I fight this everyday and often get it in a good place so i can be active and have a good life. This is a disease and they don't know why we get trigger points in the muscles but they are real, documented and have certain abilities to fix them.

Good luck with this. try the books you will find them awesome for help.

Nancy B
 
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ras25 responded:
Katie,

Kids your age with Fibromyalgia should be working with physical and occupational therapists who are well versed in treating juvenile amplified musculoskeletal pain syndromes (AMPS). The Children's Hospital of Philadelphia AMPS program has an absolutely outstanding inpatient program that lasts 2-3 weeks on average. Most kids your age finish their treatment program pain free. From their website: "In one study where 103 children were treated with an intense PT/OT program, 88 percent were pain-free and fully functioning after an average of five years." About 65% of their patients are fibromyalgia kids. CHOP has one of the best AMPS programs in the nation, but there are many hospitals that offer this same treatment program--Boston Children's has a great one, Portland, Kansas City, New Brunswick, Pittsburgh. It really does work very well for the vast majority of kids.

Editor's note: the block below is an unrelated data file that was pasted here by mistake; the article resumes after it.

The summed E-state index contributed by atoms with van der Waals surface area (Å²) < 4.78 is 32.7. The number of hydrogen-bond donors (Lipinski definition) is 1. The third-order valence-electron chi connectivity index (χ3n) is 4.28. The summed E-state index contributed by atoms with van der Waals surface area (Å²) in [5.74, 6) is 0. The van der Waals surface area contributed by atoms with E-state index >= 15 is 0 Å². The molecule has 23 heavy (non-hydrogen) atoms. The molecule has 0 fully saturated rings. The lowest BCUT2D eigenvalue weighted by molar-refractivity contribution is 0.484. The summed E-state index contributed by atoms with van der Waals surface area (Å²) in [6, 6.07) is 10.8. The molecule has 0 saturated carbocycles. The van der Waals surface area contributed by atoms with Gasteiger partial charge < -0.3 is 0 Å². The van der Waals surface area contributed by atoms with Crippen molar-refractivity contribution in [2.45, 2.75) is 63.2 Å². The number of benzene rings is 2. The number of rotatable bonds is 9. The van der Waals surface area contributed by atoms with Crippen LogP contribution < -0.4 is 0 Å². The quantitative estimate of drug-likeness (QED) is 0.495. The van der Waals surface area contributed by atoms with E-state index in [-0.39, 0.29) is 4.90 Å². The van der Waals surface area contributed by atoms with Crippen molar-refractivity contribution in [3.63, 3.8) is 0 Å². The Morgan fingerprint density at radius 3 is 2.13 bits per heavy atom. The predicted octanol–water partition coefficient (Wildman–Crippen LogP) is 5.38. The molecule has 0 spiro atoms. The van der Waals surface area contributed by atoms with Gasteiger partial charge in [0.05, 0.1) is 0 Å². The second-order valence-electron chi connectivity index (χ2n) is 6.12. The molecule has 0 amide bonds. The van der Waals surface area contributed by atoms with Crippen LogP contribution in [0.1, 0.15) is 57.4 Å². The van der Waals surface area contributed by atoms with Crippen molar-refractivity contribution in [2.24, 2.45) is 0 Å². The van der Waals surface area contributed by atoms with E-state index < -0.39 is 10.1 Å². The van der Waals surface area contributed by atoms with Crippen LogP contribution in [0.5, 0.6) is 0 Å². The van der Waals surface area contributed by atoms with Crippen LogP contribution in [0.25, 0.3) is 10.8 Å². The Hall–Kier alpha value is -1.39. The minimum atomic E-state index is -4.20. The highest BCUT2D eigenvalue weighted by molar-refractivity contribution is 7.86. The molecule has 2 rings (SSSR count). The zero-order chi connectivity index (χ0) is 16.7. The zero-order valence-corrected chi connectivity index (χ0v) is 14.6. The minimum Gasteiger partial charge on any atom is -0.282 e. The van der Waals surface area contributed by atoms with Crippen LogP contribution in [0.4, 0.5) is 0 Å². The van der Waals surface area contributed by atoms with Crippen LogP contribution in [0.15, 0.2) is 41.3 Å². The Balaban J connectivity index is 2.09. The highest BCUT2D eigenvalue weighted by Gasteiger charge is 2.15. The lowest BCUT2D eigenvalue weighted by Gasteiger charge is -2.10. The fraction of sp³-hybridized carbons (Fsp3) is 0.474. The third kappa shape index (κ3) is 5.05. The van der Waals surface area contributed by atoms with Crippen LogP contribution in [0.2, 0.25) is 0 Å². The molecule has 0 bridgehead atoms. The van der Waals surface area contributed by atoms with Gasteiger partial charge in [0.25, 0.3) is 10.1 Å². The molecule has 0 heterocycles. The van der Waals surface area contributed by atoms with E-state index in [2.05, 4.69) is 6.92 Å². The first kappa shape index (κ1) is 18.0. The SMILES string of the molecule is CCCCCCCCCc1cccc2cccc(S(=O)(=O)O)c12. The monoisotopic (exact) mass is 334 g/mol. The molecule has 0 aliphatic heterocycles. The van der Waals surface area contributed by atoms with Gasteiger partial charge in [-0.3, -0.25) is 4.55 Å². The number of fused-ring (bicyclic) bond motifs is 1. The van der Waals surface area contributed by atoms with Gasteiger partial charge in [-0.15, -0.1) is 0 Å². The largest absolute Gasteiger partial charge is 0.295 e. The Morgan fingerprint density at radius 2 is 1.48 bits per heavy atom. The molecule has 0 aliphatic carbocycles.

An adult fibromyalgia diagnosis is not the same as a teen diagnosis (there is even different criteria for diagnosis) and you need to see a good pediatric rheumatologist. There are often long waits to get into these programs, but they work very well in terms of getting kids into full remission and they almost always give kids back their function even if the pain doesn't get fully resolved (that's why these programs are implemented by some of the best children's hospitals in the nation). It's often a long time before people even find out about these programs--which is sad. They're not easy programs, but they are research based and have very high success rates. You should research them.

All the best to you.
 
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physicsisfun responded:
I was just recently diagnosed as well. The tips I see here are all good. I have also seen suggestions of swimming as well; this seems to be easier on the joints. I plan to do this myself as well as walk which I have been doing for years. It is helpful to keep your joints moving and not letting them get stiff. Also
have someone who you can talk to about this. I also have a friend who I can call when I have a really bad day. They help me talk through it and calm me down.